Follow the funding agency’s guidelines, particularly concerning form and length (single- or double-spaced, margin size, number of pages, pagination, etc.). If you don't have their guidelines, get them before writing your proposal.
Use bold headings to subdivide your proposal. Your headings should make sense when read by a reviewer skimming over your application.
When responding to a government request for a proposal, follow the suggested format as closely as possible. Whenever possible, organize the information in the same order it was requested in the program solicitation and use similar headings to those in the solicitation so that the information is easily identifiable by reviewers.
Don't try for perfection on your first draft. Get down your ideas, then edit and rewrite.
While being thorough and responsive to selection criteria, be concise. Always ask yourself how each sentence responds to the criteria, and eliminate any superfluous text. The reviewer does not want to dig through pages of text to find information that you could have presented in a few well-worded paragraphs.
Use a title that suggests the results you hope to achieve rather than what you plan to do. For example, "Improving Reading of Fifth Graders at Lewis & Clark School" is better than "A Proposal for Reading Machines in Lewis & Clark School."
As you prepare the budget, make sure your proposal supports each item in that budget. If there are any large-ticket items in the budget, be sure that their necessity is highlighted throughout the proposal.
Write your abstract or summary last, after you have finished the major parts of your application.
In your abstract or summary, emphasize the benefits of your work and why the project should be funded now.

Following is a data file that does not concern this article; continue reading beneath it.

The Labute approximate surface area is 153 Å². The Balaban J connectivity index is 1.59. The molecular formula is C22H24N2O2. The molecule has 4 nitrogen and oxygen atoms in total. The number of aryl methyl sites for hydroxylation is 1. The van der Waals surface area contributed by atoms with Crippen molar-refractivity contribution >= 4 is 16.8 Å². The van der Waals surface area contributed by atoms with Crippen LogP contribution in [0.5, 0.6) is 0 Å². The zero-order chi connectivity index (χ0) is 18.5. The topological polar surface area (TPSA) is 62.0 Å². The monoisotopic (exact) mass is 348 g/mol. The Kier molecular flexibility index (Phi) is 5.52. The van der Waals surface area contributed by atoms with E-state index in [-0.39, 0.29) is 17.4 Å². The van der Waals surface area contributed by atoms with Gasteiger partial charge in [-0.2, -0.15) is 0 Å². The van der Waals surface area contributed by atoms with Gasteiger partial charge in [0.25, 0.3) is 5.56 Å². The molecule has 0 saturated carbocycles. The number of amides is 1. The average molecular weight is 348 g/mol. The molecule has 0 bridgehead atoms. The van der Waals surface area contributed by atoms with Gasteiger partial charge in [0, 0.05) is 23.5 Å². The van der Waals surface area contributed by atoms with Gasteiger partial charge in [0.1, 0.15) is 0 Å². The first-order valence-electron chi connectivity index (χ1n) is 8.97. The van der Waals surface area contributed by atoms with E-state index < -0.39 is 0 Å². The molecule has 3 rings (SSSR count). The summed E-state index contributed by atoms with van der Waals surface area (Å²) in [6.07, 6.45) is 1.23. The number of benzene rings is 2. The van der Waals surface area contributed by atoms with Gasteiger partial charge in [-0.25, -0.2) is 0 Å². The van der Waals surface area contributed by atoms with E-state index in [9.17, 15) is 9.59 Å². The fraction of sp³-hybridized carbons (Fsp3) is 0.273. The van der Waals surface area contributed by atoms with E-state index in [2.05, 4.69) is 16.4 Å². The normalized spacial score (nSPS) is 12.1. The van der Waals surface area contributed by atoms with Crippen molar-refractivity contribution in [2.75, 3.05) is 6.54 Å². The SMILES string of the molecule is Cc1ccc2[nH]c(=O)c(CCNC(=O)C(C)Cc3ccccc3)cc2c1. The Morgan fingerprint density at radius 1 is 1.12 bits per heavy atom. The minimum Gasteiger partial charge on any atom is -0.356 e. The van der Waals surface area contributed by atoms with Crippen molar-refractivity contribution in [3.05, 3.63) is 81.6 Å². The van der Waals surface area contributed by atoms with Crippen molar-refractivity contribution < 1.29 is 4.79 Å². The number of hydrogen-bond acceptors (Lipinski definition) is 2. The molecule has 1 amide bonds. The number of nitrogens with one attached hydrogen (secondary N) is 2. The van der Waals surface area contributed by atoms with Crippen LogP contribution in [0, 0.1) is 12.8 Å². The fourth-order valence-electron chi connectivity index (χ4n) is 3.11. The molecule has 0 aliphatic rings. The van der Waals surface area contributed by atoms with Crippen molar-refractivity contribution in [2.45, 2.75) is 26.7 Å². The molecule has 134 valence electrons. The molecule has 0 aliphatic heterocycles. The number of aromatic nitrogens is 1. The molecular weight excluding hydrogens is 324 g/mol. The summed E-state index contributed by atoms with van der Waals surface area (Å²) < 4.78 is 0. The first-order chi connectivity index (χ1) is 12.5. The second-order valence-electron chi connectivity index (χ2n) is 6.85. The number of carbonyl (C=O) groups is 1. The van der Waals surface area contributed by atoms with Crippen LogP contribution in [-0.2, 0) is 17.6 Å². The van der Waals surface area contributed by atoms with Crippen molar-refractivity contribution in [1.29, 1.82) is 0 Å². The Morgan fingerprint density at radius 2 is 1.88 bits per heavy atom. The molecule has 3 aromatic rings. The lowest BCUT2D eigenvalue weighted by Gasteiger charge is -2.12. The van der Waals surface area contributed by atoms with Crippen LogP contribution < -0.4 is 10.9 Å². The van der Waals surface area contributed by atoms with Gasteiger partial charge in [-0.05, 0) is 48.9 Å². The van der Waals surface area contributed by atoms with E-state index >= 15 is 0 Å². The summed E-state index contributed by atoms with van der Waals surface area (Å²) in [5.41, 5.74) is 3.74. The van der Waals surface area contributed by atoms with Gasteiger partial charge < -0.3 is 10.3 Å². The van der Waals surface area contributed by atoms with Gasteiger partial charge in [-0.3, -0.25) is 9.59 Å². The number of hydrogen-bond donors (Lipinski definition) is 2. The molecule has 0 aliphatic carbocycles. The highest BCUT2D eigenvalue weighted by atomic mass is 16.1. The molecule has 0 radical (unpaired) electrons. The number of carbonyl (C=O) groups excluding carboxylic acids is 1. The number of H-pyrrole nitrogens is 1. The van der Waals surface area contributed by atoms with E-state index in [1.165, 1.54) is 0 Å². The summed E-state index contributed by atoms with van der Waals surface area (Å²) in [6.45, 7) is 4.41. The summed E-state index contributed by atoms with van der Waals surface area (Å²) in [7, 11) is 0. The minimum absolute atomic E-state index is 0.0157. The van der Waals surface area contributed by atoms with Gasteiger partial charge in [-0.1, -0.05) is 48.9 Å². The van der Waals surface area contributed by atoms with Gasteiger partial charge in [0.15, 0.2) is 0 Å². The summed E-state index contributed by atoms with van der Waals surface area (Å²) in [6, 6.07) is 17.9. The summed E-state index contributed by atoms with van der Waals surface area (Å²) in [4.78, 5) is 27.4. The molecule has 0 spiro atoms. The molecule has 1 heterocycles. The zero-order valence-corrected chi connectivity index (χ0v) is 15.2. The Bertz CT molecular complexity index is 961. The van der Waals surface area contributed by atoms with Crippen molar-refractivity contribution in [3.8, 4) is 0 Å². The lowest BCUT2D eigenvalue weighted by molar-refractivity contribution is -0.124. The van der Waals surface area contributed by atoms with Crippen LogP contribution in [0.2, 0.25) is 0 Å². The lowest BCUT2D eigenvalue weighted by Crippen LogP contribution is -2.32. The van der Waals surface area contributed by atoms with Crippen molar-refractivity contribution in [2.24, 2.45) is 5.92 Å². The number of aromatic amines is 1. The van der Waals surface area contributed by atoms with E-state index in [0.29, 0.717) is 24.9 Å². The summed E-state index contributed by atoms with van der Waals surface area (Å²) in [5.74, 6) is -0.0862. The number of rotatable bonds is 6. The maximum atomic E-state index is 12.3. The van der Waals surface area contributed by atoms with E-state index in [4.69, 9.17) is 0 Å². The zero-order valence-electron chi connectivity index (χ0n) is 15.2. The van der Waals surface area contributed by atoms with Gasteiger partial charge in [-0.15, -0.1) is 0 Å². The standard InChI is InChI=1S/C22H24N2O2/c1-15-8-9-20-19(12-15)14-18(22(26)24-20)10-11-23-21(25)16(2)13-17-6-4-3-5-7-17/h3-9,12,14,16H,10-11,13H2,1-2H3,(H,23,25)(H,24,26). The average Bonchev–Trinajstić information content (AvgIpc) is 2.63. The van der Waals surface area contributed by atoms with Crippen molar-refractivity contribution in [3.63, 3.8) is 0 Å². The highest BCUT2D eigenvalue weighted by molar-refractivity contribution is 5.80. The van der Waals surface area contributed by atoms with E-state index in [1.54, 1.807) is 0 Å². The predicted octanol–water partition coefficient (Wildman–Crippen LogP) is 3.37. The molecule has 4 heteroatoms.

Make sure you indicate why this funding agency is the best source of money for this project.
Also emphasize why the particular program is of importance to the target audience. Why this solution for this group?
If the project is timely or responsive to hot topics in the field, highlight this. For example, if you are writing a proposal related to climate change and the State has a newly developed climate change initiative, use this as an opportunity to discuss the program’s significance in terms of this new initiative.
Emphasize opportunities rather than problems whenever possible. Bear in mind that you can phrase a problem in such a way that it is an opportunity for greater impact.
Determine your project's features and emphasize them in your proposal.
Use graphs, charts, and maps to illustrate your points whenever possible.
Always include both "Requested from Agency" and "Cost-Sharing" columns in your budget.
Always include your plans for funding your project after the grant ends.
Use active, not passive, voice. For example, use "The Chemistry Department will build the laboratory in 2014." rather than "The laboratory will be completed in 2014."
In general avoid words that are wishy-washy such as hope, wish, want, and so on. For example, avoid phrases such as “we hope to reach a large number of students;” instead, use a statement such as, “we will reach a large number of students.”
Whenever possible, complete the narrative one-two weeks ahead of the deadline so that a colleague unfamiliar with the proposal can review it for you. This objective reader should be able to repeat back to you what you are planning to do in relative detail. If they cannot, then the narrative should be revisited, particularly in areas that were unclear to the reader.
OSP supports and protects the PI, department, and University.